• Tougher than steel, lighter than cotton: spider webs are a scientific marvel

    Tech & Science CBC News
    In amongst the jack-o'-lanterns, ghosts and goblins, spider webs always make a strong showing at this time of year. But spider webs are much more than just a spooky way to spice up your Halloween decorations. Source
  • Apple refreshes MacBook Pro with touch-sensitive strip

    Tech & Science CTV News
    CUPERTINO, Calif. -- Apple is announcing long-awaited updates to its Mac computers, aiming to spark consumer interest in a product line that often seems overshadowed by newer gadgets like the iPad and iPhone. Source
  • Study predicts deserts in Spain if global warming continues

    Tech & Science CTV News
    BERLIN -- Southern Spain will become desert and deciduous forests will vanish from much of the Mediterranean basin unless global warming is reined in sharply, according to a study released Thursday. Researchers used historical data and computer models to forecast the likely impact of climate change on the Mediterranean region, based on the range of scenarios that countries committed to at a global summit in France last year. Source
  • Twitter cutting 9% of staff, killing off Vine

    Tech & Science Toronto Sun
    NEW YORK — Twitter, seemingly unable to find a buyer and losing money, is cutting about 9% of its employees worldwide. The social media site has failed to keep pace with rivals Facebook, Snapchat and Instagram and in recent months, rumours that it would be acquired have run rampant. Source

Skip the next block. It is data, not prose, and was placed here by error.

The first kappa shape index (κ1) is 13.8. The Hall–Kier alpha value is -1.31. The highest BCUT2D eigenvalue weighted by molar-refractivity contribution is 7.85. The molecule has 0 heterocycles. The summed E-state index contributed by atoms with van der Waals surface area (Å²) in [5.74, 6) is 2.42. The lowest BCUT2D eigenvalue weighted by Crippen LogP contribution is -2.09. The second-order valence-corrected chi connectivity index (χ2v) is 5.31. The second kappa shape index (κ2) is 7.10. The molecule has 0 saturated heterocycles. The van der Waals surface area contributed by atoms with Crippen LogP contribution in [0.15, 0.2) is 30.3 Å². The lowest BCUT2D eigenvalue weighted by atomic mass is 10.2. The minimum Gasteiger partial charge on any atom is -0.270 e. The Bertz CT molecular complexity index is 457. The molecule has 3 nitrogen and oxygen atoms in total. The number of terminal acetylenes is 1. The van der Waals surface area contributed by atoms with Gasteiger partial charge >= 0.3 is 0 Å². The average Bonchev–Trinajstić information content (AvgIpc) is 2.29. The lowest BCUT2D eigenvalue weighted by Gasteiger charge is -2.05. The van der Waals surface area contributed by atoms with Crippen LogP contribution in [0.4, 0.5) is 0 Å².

• New images show crater created on Mars by European lander

    Tech & Science CTV News
    BERLIN -- New images from a NASA satellite indicate that the European Space Agency's experimental Schiaparelli lander created a shallow crater on Mars when it plummeted to the surface last week. ESA lost communication with Schiaparelli shortly before the probe was supposed to touch down on Oct. Source
  • Battlefield 1 review: An odd way to play with history

    Tech & Science Toronto Sun
    Battlefield 1942 made war into an irreverent sport. Released in 2002 after a burst of Second World War nostalgia driven by Saving Private Ryan, Band of Brothers, and the Medal of Honor games, Swedish studio DICE designed a 64-person multiplayer shooter that would emphasize co-operation across enormous maps using the finicky weapons of the Second World War. Source
  • Small brown pebble turns out to be 'pickled' dinosaur brain tissue

    Tech & Science CBC News
    When fossil hunter Jamie Hiscocks came upon small brown pebble more than a decade ago in Sussex, England, he knew there was something weird about it. Turns out he was right — his 2004 find marked the first ever discovery of fossilized dinosaur brain tissue. Source